Los Angeles County Museum

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LACM Biological Survey participants included: left to right, standing: Don Meadows, Lloyd Martin, Myron Dunkle, Arthur Woodward, Russell Sprong, Jack Von Bloeker, John Comstock. Seated: George Kanakoff and Jewel Lewis.
George P. Kanakoff (far left) Long Beach, CA,
Pier 1, Berth 50, July 21, 1939
George Kanakoff on the beach at
San Miguel Island, 1939
Photo courtesy of LACM

Los Angeles County Museum Channel Islands Biological Survey (1939-1941), an interdisciplinary research survey proposed by Don Meadows in 1938 to the directors of the Los Angeles Museum. It received board approval December 24, 1938. The basis of the survey was to focus on the life forms and their ecological relationships, together with geological and archaeological considerations on all eight California Channel Islands.

The Survey Goal was to:

  • Investigate the biology, geology, archaeology and paleontology of all 8 California Channel Islands
  • determine relationships between the islands and the mainland
  • determine man's influence on this unique ecosystem

Most transportation was provided by Captain Allen Hancock of the University of Southern California Allen Hancock Foundation, and the California Fish and Game Commission.

Thirteen expeditions were conducted over a two year period, before World War II cut short the survey. The thirteenth expedition was on Santa Rosa Island when Pearl Harbor was bombed, and arrangements were made for the schooner Santa Cruz to pick up the members of the survey and return them to the mainland. Some of the expeditions had several contingencies coming and going. All participants are listed below, although in some cases not all participants stayed the entire trip.

Publications regarding specimens collected during this important survey project appeared irregularly in Southern California Academy of Sciences Bulletins from 1939 to 1962, and today the specimens collected continue to serve scientists.

  • 1. February 18-19, 1939 San Clemente Island

  • 2. April 1-8, 1939 San Clemente Island
LACM Biological Survey crew, San Clemente Island

  • 3. May 27-30, 1939 Santa Barbara Island

Biological Survey Team on Santa Barbara Island, 1939
(Left to Right) Theodore Reddick, Meryl B. Dunkle, Jack C. Von Bloeker, Lloyd Martin, James DeLong, and Russell Sprong.
Biological Survey Team landing on Santa Barbara Island, March 1940

  • 4. July 21-August 19, 1939 San Nicolas, San Miguel, Santa Rosa, Santa Cruz islands

  • 5. November 9-December 10, 1939 San Clemente Island

  • 6. November 23-26, 1939 San Clemente Island

  • 7. March 15-23, 1940 Santa Barbara Island aboard Yellowtail

  • 8. April 10-28, 1940 San Nicolas Island aboard Velero III

  • 9. August 15-30, 1940 Anacapa Island aboard Yellowtail

  • 10. November 23-December 12, 1940 San Nicolas Island aboard Velero III

  • 11. January 20-27 , 1941 Santa Catalina Island on a Catalina Island steamer

  • 12. February 14-April 9, 1941 San Clemente, Santa Catalina, Anacapa, Santa Cruz, Santa Rosa islands aboard Velero III, Schofield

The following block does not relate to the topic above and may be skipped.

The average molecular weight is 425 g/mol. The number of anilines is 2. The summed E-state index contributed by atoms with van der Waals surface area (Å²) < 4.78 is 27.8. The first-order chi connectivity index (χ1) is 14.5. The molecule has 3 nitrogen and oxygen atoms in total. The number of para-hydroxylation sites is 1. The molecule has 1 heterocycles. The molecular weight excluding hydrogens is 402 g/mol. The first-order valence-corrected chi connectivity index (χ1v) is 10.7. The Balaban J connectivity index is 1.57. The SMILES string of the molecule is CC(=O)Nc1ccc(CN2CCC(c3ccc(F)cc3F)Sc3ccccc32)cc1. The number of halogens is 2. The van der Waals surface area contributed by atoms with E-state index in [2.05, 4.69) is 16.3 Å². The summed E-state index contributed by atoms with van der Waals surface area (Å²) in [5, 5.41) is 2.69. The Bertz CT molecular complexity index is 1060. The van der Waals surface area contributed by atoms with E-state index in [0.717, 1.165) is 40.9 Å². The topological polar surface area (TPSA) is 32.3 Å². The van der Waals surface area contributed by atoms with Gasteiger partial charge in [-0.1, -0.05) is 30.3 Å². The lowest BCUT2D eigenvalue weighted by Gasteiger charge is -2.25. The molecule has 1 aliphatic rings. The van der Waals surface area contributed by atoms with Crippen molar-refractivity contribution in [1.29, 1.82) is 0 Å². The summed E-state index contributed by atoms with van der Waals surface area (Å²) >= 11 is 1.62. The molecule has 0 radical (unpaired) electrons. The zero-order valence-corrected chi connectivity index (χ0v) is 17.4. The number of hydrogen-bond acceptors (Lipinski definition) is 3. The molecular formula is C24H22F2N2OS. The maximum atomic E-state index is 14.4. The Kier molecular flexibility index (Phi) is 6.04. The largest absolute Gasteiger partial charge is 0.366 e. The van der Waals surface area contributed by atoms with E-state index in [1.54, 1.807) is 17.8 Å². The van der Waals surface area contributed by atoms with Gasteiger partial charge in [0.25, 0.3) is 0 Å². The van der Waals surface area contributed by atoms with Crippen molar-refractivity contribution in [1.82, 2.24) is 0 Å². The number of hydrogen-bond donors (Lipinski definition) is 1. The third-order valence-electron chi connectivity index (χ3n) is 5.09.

• 13. November 8-December 14, 1941 Santa Rosa Island aboard Velero III, Yellowtail, Schofield, Santa Cruz

In the News~

September 21, 1931 [SDET]: “Finds images in stone on island. Several steatite effigies of deep-sea sharks, porpoises and whales were found recently by Arthur R. Sanger, a Los Angeles archaeologist, on the northern shore of San Clemente Island, 50 miles off the coast of San Diego. The stone images, according to Sanger, were carved with great artistry by the prehistoric aborigines formerly inhabiting San Clemente and are among the finest examples of early California sculpture. The effigies will probably be temporarily exhibited in the Los Angeles Museum of History, Science and Art, Sanger having made numerous archaeological collections for that institution as well as for others throughout the country. The Heye Foundation, Museum of the American Indian in New York, has material gathered by Sanger, and his own collection is probably the largest private assortment of Channel Islands remains extent. It is said that the most complete collections of prehistoric California Indian relics are to be found abroad. They were shipped out of the state before American scientists had awakened to the archaeological and ethnological importance of this group of long-inhabited islands, which supported a native population when Cabrillo first sailed into California waters. Within 400 years thereafter the islanders became an extinct race. Recently archaeologists in California have asked the federal government to set these islands aside as a national monument, thus preventing the invasion of itinerant trophy hunters. In the meantime many of the islands, such as wind-swept San Nicolas, 100 miles off the coast, are slowly being blown into the sea, for the Pacific gales carry tons of sand into the ocean every day. By this means shell, bone and ancient skeletons are being exposed and scattered, baffling the calculations of the archaeologist, who depends upon stratification for approximating his chronological sequences of culture.”